At 6V though you can use the H-bridge that comes the shaft encoder. The datasheet is in Chinese so I don't really know if it is any good.

    I prefer to use a stepper as the stop response appears much better and it uses less pins, less firmware and will last longer.

    The GM17 and its add ons and this hack make a very flexible combination for robotics though.

  5. According to Dan, you are not supposed to push the GM-17 over 9v and not over 6v if it is supposed to last you a long time. BTW, he pulled his notes and it gets 84 oz-in (0.59 Nm) at 6v.

  6. Great work! I'd love to have less moving mass and still stepper based extrusion. My GM3 is having a very hard time. It hasn't worn out yet, but it probably will.

    Still I wonder if going open loop with this is the right direction. You'd assume a constant extrusion rate. But maybe some feedback is desirable? If the extrusion is harder to do, it probably filled up the space between the extruder nozzle and the object. Knowing this would improve the print. You'd be able to adjust the horizontal movement speed to the extrusion rate. Perhaps this could even be automatically learned by making a test pattern and measuring the rotation of an encoder on the extruder. Start with widely spaced lines and get them closer and closer to each other until they overlap. When they start to overlap, the software can know (because of a slowdown in extruder RPM) the extrusion width for this height. The effect of extruding very low or high can then be utilized as well. The machine could also adjust the feedrate constrantly during a build to optimize build speed by maximizing the extrusion speed, not keeping it constant and.

    I know it might make things more complex, but you may get better quality and speeds in the end. What's happening with the plastic should dictate the movement, not the other way around.

    I'm not an expert at mechatronics, but this is my gut feeling on how this should work. My gut feeling may be wrong of course ;)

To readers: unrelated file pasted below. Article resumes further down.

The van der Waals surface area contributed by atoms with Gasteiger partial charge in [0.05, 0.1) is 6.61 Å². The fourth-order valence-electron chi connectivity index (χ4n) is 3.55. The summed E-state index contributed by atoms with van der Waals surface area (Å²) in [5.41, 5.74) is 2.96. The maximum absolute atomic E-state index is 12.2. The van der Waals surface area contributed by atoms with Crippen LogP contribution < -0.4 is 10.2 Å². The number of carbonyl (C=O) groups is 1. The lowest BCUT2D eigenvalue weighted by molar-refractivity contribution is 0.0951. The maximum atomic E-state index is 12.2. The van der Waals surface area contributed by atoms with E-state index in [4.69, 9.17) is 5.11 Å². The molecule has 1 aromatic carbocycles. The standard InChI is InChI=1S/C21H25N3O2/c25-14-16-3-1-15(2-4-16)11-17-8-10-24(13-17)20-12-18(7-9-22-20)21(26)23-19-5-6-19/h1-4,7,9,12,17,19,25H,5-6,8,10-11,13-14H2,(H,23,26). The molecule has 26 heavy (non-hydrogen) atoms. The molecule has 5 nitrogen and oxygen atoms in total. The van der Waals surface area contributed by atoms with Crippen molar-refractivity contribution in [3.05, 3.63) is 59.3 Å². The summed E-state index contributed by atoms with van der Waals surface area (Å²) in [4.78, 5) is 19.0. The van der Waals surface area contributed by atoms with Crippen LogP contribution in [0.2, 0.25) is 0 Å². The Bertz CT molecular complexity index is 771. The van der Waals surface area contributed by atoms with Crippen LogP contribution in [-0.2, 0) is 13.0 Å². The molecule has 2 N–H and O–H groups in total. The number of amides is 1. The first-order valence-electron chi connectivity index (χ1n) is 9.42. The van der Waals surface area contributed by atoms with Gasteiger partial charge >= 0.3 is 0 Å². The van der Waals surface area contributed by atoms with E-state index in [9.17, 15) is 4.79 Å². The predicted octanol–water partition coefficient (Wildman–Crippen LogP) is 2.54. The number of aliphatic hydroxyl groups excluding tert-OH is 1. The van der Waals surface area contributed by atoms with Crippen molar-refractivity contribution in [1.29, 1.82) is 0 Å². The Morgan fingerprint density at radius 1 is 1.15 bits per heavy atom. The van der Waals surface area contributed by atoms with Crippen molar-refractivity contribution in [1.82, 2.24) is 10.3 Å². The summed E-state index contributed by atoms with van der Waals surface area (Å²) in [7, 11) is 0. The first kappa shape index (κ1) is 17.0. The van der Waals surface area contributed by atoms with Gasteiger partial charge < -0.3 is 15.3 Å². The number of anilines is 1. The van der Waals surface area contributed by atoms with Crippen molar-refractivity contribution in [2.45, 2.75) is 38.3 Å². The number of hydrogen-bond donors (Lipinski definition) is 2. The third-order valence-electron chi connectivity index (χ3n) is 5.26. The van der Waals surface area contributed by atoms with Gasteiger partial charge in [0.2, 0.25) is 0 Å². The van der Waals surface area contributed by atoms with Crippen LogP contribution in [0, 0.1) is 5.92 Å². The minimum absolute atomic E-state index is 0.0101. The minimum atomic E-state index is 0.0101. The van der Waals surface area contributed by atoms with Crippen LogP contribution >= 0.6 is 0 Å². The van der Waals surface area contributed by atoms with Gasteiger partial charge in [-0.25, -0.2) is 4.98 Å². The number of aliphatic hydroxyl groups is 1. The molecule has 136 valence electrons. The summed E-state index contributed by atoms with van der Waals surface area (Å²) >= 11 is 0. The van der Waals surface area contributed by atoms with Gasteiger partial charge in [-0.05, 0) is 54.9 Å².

Of course your print results prove that the route you're going is very successful, but I wonder if it could be even better!

  7. You know, looking at this again, I am wondering why you didn't use the worm gears that you now know how to make to do this job instead of the GM-17 gearbox?

  8. Erik,
    Actually I noticed that the current drawn by the stepper changes quite significantly when I load it so you could measure that to get an idea of the torque.

    Having said that I don't think the torque tells you much about what is going on at the nozzle. It is dominated by the friction at the screw and viscosity at the cold end of the barrel.

    I think you would need to measure the pressure inside the barrel to get information about flow from the nozzle.

    But I can't see why we need that. The only uncontrolled variables are: -

    The filament diameter, which we could / should measure on its way into the extruder.

    The surface temperature of the object. I don't think that alters how the plastic flows, just how it bonds.

  9. Forrest,
    So it looks like the GM17 at 5V with the 1:104 or 1:51 gears would have enough torque and speed for screw drive at a reasonable rate. And the shaft encoder and h-bridge give quite a cheap control solution if you have a 5V supply handy and can process the fast quadrature signals. I will put the bracket and coupler on Thingiverse so people can upgrade their extruder from GM3.

    I might be wrong but I don't think worm gears are very efficient compared to spur gears and would need an extra set of bearing as tin cans and not good with thrust.

    I was thinking of putting an meccano work gear on a NEMA17 though.

  10. nophead: Could you post a picture of the whole extruder? Where all the details can be seen.

    I think this is the latest extruder where all the improvements are compiled in.

    So I would appreciate some photos especially disassembled:)


  11. Khiraly,
    It is a combination of the things that have worked the best so far, but not necessarily the easiest to make. I still have more things to try so it is not my final version.

    Apart from the motor change and a new motor bracket it is the same as this one: The heater and nozzle or described here: